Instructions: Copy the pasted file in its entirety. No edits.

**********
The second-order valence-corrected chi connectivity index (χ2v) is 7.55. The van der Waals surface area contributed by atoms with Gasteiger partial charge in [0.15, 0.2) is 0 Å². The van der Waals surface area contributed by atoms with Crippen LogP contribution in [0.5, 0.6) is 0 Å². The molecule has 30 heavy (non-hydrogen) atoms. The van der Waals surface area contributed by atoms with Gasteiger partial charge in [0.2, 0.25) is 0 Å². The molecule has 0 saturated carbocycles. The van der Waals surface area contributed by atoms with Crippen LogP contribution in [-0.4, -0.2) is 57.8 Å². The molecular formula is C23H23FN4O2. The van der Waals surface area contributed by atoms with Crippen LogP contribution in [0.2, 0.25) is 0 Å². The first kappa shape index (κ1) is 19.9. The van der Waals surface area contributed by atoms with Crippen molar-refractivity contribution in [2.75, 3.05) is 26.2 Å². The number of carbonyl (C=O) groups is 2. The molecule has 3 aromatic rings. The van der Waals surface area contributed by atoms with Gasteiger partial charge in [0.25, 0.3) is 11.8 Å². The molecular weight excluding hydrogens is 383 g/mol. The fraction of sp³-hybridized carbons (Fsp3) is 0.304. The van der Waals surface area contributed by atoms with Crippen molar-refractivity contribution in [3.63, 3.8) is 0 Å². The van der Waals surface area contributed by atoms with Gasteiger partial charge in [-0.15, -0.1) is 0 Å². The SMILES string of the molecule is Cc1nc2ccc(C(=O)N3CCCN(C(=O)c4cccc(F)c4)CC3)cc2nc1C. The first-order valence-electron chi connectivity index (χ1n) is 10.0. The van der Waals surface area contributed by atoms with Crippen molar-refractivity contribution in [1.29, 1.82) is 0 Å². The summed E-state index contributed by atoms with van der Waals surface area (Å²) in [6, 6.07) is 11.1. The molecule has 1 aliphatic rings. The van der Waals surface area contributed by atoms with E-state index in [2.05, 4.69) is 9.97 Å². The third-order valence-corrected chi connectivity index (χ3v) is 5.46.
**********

The second-order valence-corrected chi connectivity index (χ2v) is 7.55. The van der Waals surface area contributed by atoms with Gasteiger partial charge in [0.15, 0.2) is 0 Å². The van der Waals surface area contributed by atoms with Crippen LogP contribution in [0.5, 0.6) is 0 Å². The molecule has 30 heavy (non-hydrogen) atoms. The van der Waals surface area contributed by atoms with Gasteiger partial charge in [0.2, 0.25) is 0 Å². The molecule has 0 saturated carbocycles. The van der Waals surface area contributed by atoms with Crippen LogP contribution in [-0.4, -0.2) is 57.8 Å². The molecular formula is C23H23FN4O2. The van der Waals surface area contributed by atoms with Crippen LogP contribution in [0.2, 0.25) is 0 Å². The first kappa shape index (κ1) is 19.9. The van der Waals surface area contributed by atoms with Crippen molar-refractivity contribution in [2.75, 3.05) is 26.2 Å². The number of carbonyl (C=O) groups is 2. The molecule has 3 aromatic rings. The van der Waals surface area contributed by atoms with Gasteiger partial charge in [0.25, 0.3) is 11.8 Å². The molecular weight excluding hydrogens is 383 g/mol. The fraction of sp³-hybridized carbons (Fsp3) is 0.304. The van der Waals surface area contributed by atoms with Crippen molar-refractivity contribution in [3.63, 3.8) is 0 Å². The van der Waals surface area contributed by atoms with Gasteiger partial charge in [-0.15, -0.1) is 0 Å². The SMILES string of the molecule is Cc1nc2ccc(C(=O)N3CCCN(C(=O)c4cccc(F)c4)CC3)cc2nc1C. The first-order valence-electron chi connectivity index (χ1n) is 10.0. The van der Waals surface area contributed by atoms with Crippen molar-refractivity contribution in [1.29, 1.82) is 0 Å². The summed E-state index contributed by atoms with van der Waals surface area (Å²) in [6, 6.07) is 11.1. The molecule has 1 aliphatic rings. The van der Waals surface area contributed by atoms with E-state index in [2.05, 4.69) is 9.97 Å². The third-order valence-corrected chi connectivity index (χ3v) is 5.46.